I responded to the Irish Atheist with the basic gospel message. I gave the bad news and the good news. The bad news that we are sinners. The bad news that we deserve judgement and separation from God for our idolatry. Then I gave the good news that God showed us grace through Christ. (Ephesians 2:1-10, Titus 2:11-14, and Colossians 2:4-15).



I hope you realize that I was not calling for his actual execution and I realize that there are places today where Homosexuals are executed. That may have been a poor word choice on my part. The main point I wanted to emphasize was that we all deserve judgement for our sinful rebellion against God (Romans 1:18-32). Romans 8:7 says the mind that is set on the flesh is hostile to God.




The Irish Atheist quote tweeted this tweet and tagged (included) an Ex-Evangelical named Christopher Stroop.

Christopher Stroop

Christopher retweeted my tweet so naturally I thought I would respond to his statement. This was a trap. He (like many other Exvangelicals) quote tweets in order to hand you over to the Ex-Evangelical hornets. Here is our exchange:


He makes the strawman statement “the negging pickup artist in the sky god of Evangelicalism and Catholicism”. Notice that his tweet got ten replies, nine retweets, and fifty-one likes. He also calls my tweet spiritual abuse which is completely ridiculous. Jesus Himself says that it is wrong to love family more than God (Luke 14:26). I am not advocating that people actually hate their families. I responded to him by quoting two bible verses because I wanted to let God speak rather than speak with my words.



Christopher accused me of having an authoritarian persecution complex and told me that I was sharing Bible verses with people who already knew them. I responded by genuinely asking him if he understood them and believed them and pointed him to Scripture.



This tweet is filled with assumptions. I share the gospel with people out of love for them not because of my supposed insecurity or because of my ego. I engaged Christopher because I had empathy for him (not pity, empathy). I grew up in Evangelical Christianity like him. I experienced many of the things that Ex-Evangelicals experienced. I don’t identify as an Evangelical. I think the label has become poisoned and that it needs to fade out. My story is not welcome in the Ex-Evangelical Community because I proselytize and because I still hold to orthodox Christianity.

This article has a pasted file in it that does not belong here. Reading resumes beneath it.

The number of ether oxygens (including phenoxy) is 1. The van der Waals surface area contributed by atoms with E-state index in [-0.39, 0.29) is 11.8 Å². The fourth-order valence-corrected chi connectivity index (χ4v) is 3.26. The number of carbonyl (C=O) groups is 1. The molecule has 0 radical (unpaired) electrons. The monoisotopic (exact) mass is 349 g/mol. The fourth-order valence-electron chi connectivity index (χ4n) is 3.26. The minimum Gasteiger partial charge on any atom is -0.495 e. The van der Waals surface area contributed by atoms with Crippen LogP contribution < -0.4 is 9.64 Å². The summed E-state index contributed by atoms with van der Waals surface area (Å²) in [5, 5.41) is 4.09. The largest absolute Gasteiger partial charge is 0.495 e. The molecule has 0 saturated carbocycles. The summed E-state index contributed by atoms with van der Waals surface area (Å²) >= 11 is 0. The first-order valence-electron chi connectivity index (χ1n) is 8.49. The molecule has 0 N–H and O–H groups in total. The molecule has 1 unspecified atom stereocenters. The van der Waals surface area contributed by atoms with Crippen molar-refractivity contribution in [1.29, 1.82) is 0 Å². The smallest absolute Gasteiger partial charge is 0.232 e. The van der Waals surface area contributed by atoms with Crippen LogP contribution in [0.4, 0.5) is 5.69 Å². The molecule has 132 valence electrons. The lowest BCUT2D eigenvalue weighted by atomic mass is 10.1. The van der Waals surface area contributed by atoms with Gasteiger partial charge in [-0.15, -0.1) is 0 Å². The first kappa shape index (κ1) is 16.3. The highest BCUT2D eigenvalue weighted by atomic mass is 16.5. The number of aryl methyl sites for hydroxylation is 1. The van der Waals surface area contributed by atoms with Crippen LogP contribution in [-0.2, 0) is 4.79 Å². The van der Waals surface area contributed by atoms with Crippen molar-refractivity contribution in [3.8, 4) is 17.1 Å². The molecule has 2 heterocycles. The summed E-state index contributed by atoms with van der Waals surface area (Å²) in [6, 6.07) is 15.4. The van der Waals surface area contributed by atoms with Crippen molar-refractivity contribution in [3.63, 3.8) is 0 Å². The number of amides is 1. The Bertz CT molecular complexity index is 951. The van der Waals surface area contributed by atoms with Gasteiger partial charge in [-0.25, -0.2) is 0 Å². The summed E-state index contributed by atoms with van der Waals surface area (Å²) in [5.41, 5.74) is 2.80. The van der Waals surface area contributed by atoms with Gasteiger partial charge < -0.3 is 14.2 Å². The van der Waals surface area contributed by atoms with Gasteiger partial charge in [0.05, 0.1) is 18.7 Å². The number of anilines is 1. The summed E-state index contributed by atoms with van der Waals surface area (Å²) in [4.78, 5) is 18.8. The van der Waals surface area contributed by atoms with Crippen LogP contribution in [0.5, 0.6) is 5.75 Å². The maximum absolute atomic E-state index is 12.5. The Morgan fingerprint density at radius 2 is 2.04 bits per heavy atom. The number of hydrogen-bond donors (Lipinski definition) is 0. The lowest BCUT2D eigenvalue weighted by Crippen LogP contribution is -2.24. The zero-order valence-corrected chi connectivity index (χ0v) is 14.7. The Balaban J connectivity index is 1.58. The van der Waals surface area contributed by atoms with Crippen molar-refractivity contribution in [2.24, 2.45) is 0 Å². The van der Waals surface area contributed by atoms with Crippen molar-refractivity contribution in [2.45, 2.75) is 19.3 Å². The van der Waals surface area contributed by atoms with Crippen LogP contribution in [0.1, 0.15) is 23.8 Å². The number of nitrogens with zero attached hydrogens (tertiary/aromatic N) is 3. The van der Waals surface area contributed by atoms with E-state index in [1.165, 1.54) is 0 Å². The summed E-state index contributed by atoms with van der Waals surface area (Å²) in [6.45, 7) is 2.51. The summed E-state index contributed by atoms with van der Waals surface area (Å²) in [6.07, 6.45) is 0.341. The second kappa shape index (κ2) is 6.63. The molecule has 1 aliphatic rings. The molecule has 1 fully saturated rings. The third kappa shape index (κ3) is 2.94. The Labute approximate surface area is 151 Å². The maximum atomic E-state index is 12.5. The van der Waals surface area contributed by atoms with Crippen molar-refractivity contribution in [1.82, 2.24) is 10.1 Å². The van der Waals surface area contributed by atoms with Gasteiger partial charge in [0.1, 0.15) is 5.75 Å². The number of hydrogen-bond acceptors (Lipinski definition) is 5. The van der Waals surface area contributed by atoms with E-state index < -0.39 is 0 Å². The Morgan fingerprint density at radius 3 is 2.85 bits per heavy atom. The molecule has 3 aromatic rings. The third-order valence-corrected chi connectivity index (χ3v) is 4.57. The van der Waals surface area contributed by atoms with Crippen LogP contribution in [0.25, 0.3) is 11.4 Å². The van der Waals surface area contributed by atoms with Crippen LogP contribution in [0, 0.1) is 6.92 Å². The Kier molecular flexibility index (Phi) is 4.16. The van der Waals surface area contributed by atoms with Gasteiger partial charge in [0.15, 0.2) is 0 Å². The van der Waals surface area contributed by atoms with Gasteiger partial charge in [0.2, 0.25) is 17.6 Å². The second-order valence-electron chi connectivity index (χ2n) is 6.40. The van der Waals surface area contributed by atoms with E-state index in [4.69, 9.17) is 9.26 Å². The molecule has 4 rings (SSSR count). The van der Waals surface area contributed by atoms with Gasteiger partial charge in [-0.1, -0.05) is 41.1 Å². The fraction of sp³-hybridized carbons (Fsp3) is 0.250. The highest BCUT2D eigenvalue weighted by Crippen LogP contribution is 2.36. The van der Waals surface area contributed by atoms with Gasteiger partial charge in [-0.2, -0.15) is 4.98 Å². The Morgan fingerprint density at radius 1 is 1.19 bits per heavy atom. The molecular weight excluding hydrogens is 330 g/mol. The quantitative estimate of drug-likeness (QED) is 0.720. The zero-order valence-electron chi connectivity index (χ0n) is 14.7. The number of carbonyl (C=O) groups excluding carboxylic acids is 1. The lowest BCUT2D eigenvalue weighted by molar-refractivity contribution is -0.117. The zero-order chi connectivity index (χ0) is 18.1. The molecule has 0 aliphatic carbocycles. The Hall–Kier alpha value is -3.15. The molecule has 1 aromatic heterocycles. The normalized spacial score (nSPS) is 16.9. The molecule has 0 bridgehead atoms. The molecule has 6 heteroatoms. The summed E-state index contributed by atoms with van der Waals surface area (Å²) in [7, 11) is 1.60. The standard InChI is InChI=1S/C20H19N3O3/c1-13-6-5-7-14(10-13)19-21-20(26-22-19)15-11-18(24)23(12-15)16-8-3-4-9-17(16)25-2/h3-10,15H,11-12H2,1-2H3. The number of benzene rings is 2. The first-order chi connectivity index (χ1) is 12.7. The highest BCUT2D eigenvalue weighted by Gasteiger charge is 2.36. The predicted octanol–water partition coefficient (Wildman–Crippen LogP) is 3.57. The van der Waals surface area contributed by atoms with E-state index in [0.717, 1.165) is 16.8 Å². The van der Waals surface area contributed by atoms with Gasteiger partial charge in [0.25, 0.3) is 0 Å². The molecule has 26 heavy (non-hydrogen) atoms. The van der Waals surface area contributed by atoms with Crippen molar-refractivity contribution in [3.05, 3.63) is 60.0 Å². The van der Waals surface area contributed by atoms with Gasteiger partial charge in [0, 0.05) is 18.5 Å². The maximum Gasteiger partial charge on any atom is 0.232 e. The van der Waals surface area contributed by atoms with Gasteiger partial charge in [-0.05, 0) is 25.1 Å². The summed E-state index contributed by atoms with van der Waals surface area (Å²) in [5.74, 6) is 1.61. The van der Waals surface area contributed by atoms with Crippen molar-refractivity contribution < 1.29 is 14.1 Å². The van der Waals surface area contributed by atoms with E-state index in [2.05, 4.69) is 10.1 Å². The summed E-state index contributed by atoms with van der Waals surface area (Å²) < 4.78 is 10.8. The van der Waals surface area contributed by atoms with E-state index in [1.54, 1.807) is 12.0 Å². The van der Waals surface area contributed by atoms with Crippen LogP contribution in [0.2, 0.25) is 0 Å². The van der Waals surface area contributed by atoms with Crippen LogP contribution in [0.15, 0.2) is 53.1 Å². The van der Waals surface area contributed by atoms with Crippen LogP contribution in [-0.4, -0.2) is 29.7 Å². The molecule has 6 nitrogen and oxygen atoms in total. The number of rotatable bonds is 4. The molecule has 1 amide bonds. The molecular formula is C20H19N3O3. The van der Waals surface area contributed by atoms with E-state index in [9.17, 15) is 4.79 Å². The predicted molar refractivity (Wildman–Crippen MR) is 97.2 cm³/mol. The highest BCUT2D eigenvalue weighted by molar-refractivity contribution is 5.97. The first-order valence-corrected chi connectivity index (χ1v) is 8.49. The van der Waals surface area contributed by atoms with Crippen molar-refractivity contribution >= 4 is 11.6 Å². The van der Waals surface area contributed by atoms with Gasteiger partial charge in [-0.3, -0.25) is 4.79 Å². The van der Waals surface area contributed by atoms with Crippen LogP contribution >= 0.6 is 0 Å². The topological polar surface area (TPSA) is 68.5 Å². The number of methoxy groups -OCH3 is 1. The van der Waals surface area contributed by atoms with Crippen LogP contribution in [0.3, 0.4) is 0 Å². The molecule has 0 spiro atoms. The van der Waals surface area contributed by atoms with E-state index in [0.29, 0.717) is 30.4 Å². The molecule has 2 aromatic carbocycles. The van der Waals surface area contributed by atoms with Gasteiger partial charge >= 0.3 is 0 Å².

He is right to say that I don’t get to determine whether or not he was religious in his childhood but that wasn’t my intention. I was not gaslighting him and I did not want to frame his story for him. I did not seek to invalidate his childhood experiences in Christianity. I was challenging the beliefs he holds now. He rejects Christ and I was trying to direct him to Scripture. God’s Word is the standard of truth not my word.

Ex-Evangelical Hornets

Here are some of the many responses I received as a result of the Irish Atheist quote tweeting me and take notice how most of them are logical fallacies:








I tweeted this to someone and got a bunch of nasty replies:





Here are some of the responses I received as a result of Christopher retweeting me:



This all happened in January 2018 so why am I posting this now? My primary purpose in writing this article is to document my experience with the Exvangelical Community and to warn others so they don’t fall into the same trap. This Community is thriving and growing and not many people are aware that it exists.